Tons of these businessmen also invest in all sorts of other things besides oil and gas. People invest in healthcare, technology, retail, aerospace, and all sorts of other things, but it doesn't mean there's an impending shortage of any of those things. Even the people that you mention don't appear to explicitly believe that energy shortages are the most important thing to worry about or invest in: Bill Gates has invested in tons of projects and supports plenty of initiatives besides nuclear power. Wiblin isn't saying that energy is unimportant, he's saying that it's not the most important issue, and Gates hasn't demonstrated prioritization of energy over the disjunction of other issues. As for Musk, saying "SpaceX isn't directly about resource production but it's about spending a lot less resources for going to space" means nothing - it's like saying that Walmart is trying to save resources because they're about spending a lot less resources for delivering manufactured products to consumers.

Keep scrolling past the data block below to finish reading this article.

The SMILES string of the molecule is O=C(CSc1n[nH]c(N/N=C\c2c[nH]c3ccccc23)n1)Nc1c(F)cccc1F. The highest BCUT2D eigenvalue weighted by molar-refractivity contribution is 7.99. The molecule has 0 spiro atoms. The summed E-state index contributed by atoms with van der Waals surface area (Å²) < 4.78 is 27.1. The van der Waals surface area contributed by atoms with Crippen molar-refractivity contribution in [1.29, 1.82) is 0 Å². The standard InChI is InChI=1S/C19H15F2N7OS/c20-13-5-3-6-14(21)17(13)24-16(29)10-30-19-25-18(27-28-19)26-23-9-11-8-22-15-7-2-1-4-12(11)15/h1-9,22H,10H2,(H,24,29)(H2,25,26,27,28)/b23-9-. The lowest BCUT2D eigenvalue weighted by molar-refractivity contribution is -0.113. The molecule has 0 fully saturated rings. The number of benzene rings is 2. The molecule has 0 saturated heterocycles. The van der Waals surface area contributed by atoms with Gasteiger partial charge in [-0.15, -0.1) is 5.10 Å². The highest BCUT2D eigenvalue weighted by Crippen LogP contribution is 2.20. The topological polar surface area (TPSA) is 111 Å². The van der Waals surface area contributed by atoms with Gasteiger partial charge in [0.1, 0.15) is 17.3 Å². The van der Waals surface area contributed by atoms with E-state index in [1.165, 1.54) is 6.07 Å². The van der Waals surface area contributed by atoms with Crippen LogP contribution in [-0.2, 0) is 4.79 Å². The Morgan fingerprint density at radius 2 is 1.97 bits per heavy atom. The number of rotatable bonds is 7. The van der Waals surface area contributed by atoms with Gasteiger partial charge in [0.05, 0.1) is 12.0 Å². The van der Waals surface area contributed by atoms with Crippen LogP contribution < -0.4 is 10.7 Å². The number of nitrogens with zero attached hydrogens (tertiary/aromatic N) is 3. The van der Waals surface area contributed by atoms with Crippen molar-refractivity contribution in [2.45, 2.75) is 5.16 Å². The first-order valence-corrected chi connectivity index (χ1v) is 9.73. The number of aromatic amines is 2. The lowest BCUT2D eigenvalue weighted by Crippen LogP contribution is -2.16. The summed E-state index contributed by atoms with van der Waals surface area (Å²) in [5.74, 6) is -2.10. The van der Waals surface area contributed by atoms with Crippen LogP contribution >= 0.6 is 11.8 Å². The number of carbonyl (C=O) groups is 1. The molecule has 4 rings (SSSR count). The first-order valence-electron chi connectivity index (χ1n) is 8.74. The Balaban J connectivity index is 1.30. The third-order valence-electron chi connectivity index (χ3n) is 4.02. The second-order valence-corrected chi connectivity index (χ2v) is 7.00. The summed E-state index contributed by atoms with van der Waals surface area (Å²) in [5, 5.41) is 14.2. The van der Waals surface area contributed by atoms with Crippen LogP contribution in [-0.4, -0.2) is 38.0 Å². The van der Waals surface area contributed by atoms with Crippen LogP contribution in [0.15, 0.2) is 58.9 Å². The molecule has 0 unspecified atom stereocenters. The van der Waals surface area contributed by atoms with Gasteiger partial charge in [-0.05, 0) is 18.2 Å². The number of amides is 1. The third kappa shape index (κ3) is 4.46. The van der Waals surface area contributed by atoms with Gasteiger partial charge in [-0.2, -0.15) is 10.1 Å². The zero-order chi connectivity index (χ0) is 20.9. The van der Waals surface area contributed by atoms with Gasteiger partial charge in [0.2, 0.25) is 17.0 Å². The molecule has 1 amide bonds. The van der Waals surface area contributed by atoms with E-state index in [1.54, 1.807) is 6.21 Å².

Again, sure these people are smart. But they're not geniuses, and they screw up too, and of course they have little directly relevant formal education and no research experience pertaining to these issues. Just because they want to do good in the world (who doesn't?) and EA-ish doesn't mean they're right about everything. It doesn't qualify them to be better authorities than a typical researcher in the field.